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Infinity Blade II

Infinity Blade II

November 29, 2011
Publisher:

Video Game Cat Review

Date of Review:  September 27, 2012
Format Reviewed:   iOS
Language / Country of Origin:   English / USA
Online Capability:  Players can connect to Game Center to examine leaderboards and complete achievements.  They can also participate in Clashmob, a global, social challenge where players work individually to complete larger cooperative challenges.
Prequels: Infinity Blade
Equipment Needed: None needed apart from iOS device.
Maintenance Required:
 None required except periodic updates may be released and will need to be downloaded.

Review:

Plot:  
Infinity Blade II carries off where its prequel, Infinity Blade, left off.  The main character, Siris, is on another quest against evil – to avenge his father’s death and find the Worker of Secrets.  When we first meet Siris, he is traveling to a huge, ornate estate owned by Saydhi (an immortal, called a Deathless) in order to ask where the Worker of Secrets is being held hostage.  Once discovering where he is, Siris takes on a longer quest that once again involves battling Raidriar, the God King, and all of his minions.  To free the Worker of Secrets, various seals have to be broken.  Each time a seal is broken, Siris is killed and reborn – so the game is somewhat repetitive in that the same castle tower has to be ascended numerous times (although all money, experience and items are carried forward).

As in the previous game, the game is structured around one-on-one combat – with the player using the touch screen to use their sword, cast magic spells, block attacks with their shield, and dodge enemy attacks.  Unlike its predecessor, however, players can now fight with two weapons at the same time and can use gems that give their weapons and items various characteristics (blocking against elemental attacks or raising the character’s attributes).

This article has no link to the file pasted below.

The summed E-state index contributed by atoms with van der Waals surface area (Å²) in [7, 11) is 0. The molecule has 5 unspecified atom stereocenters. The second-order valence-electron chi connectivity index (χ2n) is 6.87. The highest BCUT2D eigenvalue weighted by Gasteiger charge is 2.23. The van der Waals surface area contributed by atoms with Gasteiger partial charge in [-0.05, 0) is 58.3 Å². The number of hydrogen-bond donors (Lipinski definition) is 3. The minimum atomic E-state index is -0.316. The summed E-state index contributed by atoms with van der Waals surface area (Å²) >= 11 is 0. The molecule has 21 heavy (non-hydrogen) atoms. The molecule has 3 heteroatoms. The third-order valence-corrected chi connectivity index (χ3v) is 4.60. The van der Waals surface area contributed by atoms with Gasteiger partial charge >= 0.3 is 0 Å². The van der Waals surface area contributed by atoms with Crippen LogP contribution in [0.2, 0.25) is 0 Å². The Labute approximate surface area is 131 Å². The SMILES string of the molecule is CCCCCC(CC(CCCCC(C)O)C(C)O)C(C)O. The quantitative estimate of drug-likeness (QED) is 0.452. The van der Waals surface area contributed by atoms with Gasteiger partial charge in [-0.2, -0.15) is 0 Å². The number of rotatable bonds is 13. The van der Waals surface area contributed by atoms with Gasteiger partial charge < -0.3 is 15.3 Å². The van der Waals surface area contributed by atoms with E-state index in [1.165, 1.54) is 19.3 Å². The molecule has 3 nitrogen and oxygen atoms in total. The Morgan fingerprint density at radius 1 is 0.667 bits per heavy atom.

Cultural / Historical Value: 
Infinity Blade II was released to widespread critical acclaim, with some reviewers awarding it a perfect score.  Many critics found the game to be superior to its predecessor, citing its larger playable world, deeper storyline and enhanced roleplaying elements.

Teaching / Learning Characteristics: 
As with the previous title in the series, Infinity Blade II does not have much to offer in terms of teaching/learning.  However, players do need to employ some strategy in order to beat particular enemies – noting that some weaponry inhibit your character from dodging and that greater success can be won by fighting opposing elements against one another (fire vs. ice, etc.).

Replay Value: 
Infinity Blade II, like its predecessor, has a fairly high reply value due to the game’s RPG elements.  Players can continually advance their character by earning experience points and collecting money to buy new items.  Further, the game’s developers have regularly added new content to the title – in the form of additional items and enemies.  Finally, the game is connected to an online environment.  Players can log in to Game Center to share their high scores with friends and unlock achievements and can even participate in global social challenges via the Clashmob (where individual players work together to reach a common goal).  If gamers create their own mob, they can earn special awards and achievements.

Likely Audiences:
Obviously, those who enjoyed the first title in the Infinity Blade series will want to pick up Infinity Blade II.  Fans of RPGs and rich graphic detail will also enjoy Infinity Blade II.  Anyone who likes addictive mobile games will probably do well with this title, however.

Overall Score:
97/100

Other Reviews:
1up.com
Gamerankings
Gamespot
Metacritic
MobyGames

 

About the Author:
Shannon L. Farrell, MLIS, MS is an Assistant Professor and Liaison Librarian at Colorado State University (CSU) in Fort Collins.  Having been an avid gamer for the last 25 years, she has a great interest in incorporating videogames into library and educational environments.  She has conducted research on the topic, examining current use of videogames in libraries and the resources available for collection development purposes.  Shannon is a member of the ALA Games and Gaming Round Table.  Since she plays videogames on a daily basis, Shannon is a regular contributor and editor of reviews for VideoGameCat.  She also maintains the VideoGameCat Twitter (@thevideogamecat) and Facebook (http://www.facebook.com/thevideogamecat) accounts.

Awards

Award Giver Category Verdict
Golden Joystick Awards 2012Best Mobile/Tablet Nominee
International Mobile Gaming Awards 2012Excellence In GamePlay Winner
International Mobile Gaming Awards 2012Grand Prix Winner

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